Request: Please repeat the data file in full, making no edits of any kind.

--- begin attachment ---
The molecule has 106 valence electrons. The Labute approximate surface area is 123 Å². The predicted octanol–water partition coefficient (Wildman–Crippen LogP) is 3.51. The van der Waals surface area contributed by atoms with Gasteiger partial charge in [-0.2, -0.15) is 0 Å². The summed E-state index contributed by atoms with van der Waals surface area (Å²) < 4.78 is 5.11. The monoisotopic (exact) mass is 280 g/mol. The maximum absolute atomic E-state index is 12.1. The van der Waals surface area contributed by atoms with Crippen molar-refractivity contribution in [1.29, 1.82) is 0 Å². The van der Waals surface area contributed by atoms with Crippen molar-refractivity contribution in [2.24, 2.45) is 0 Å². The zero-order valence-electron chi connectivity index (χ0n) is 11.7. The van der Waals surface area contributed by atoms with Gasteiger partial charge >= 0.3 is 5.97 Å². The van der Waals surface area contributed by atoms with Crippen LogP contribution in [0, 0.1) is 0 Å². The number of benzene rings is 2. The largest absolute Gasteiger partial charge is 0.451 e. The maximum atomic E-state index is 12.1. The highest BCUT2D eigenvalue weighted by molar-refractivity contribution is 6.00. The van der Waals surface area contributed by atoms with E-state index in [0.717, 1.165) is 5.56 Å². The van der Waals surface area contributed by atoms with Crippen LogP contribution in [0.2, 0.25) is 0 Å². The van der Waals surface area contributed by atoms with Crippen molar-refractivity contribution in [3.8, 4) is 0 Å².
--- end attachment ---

The molecule has 106 valence electrons. The Labute approximate surface area is 123 Å². The predicted octanol–water partition coefficient (Wildman–Crippen LogP) is 3.51. The van der Waals surface area contributed by atoms with Gasteiger partial charge in [-0.2, -0.15) is 0 Å². The summed E-state index contributed by atoms with van der Waals surface area (Å²) < 4.78 is 5.11. The monoisotopic (exact) mass is 280 g/mol. The maximum absolute atomic E-state index is 12.1. The van der Waals surface area contributed by atoms with Crippen molar-refractivity contribution in [1.29, 1.82) is 0 Å². The van der Waals surface area contributed by atoms with Crippen molar-refractivity contribution in [2.24, 2.45) is 0 Å². The zero-order valence-electron chi connectivity index (χ0n) is 11.7. The van der Waals surface area contributed by atoms with Gasteiger partial charge >= 0.3 is 5.97 Å². The van der Waals surface area contributed by atoms with Crippen LogP contribution in [0, 0.1) is 0 Å². The number of benzene rings is 2. The largest absolute Gasteiger partial charge is 0.451 e. The maximum atomic E-state index is 12.1. The highest BCUT2D eigenvalue weighted by molar-refractivity contribution is 6.00. The van der Waals surface area contributed by atoms with E-state index in [0.717, 1.165) is 5.56 Å². The van der Waals surface area contributed by atoms with Crippen LogP contribution in [0.2, 0.25) is 0 Å². The van der Waals surface area contributed by atoms with Crippen molar-refractivity contribution in [3.8, 4) is 0 Å².